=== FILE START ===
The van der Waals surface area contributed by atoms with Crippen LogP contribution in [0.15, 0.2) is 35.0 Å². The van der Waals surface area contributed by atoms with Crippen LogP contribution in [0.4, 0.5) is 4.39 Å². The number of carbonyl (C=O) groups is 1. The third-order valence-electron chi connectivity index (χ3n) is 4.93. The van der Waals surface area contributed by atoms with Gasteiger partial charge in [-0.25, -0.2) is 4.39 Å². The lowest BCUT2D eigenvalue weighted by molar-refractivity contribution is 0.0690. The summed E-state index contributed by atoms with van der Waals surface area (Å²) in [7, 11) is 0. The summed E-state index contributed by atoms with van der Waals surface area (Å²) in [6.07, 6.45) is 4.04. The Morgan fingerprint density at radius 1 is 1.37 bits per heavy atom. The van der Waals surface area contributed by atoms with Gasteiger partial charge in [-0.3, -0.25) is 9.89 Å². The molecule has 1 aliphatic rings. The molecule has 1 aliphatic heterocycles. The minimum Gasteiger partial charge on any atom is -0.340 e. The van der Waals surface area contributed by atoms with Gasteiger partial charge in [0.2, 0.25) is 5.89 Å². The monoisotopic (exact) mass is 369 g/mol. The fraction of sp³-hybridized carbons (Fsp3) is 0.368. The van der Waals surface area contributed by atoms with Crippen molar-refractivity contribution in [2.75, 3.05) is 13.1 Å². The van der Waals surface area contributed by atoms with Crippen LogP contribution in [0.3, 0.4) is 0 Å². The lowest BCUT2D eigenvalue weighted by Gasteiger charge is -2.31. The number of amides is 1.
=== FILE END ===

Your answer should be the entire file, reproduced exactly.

The van der Waals surface area contributed by atoms with Crippen LogP contribution in [0.15, 0.2) is 35.0 Å². The van der Waals surface area contributed by atoms with Crippen LogP contribution in [0.4, 0.5) is 4.39 Å². The number of carbonyl (C=O) groups is 1. The third-order valence-electron chi connectivity index (χ3n) is 4.93. The van der Waals surface area contributed by atoms with Gasteiger partial charge in [-0.25, -0.2) is 4.39 Å². The lowest BCUT2D eigenvalue weighted by molar-refractivity contribution is 0.0690. The summed E-state index contributed by atoms with van der Waals surface area (Å²) in [7, 11) is 0. The summed E-state index contributed by atoms with van der Waals surface area (Å²) in [6.07, 6.45) is 4.04. The Morgan fingerprint density at radius 1 is 1.37 bits per heavy atom. The van der Waals surface area contributed by atoms with Gasteiger partial charge in [-0.3, -0.25) is 9.89 Å². The molecule has 1 aliphatic rings. The molecule has 1 aliphatic heterocycles. The minimum Gasteiger partial charge on any atom is -0.340 e. The van der Waals surface area contributed by atoms with Gasteiger partial charge in [0.2, 0.25) is 5.89 Å². The monoisotopic (exact) mass is 369 g/mol. The fraction of sp³-hybridized carbons (Fsp3) is 0.368. The van der Waals surface area contributed by atoms with Crippen molar-refractivity contribution in [2.75, 3.05) is 13.1 Å². The van der Waals surface area contributed by atoms with Crippen LogP contribution in [0.3, 0.4) is 0 Å². The lowest BCUT2D eigenvalue weighted by Gasteiger charge is -2.31. The number of amides is 1.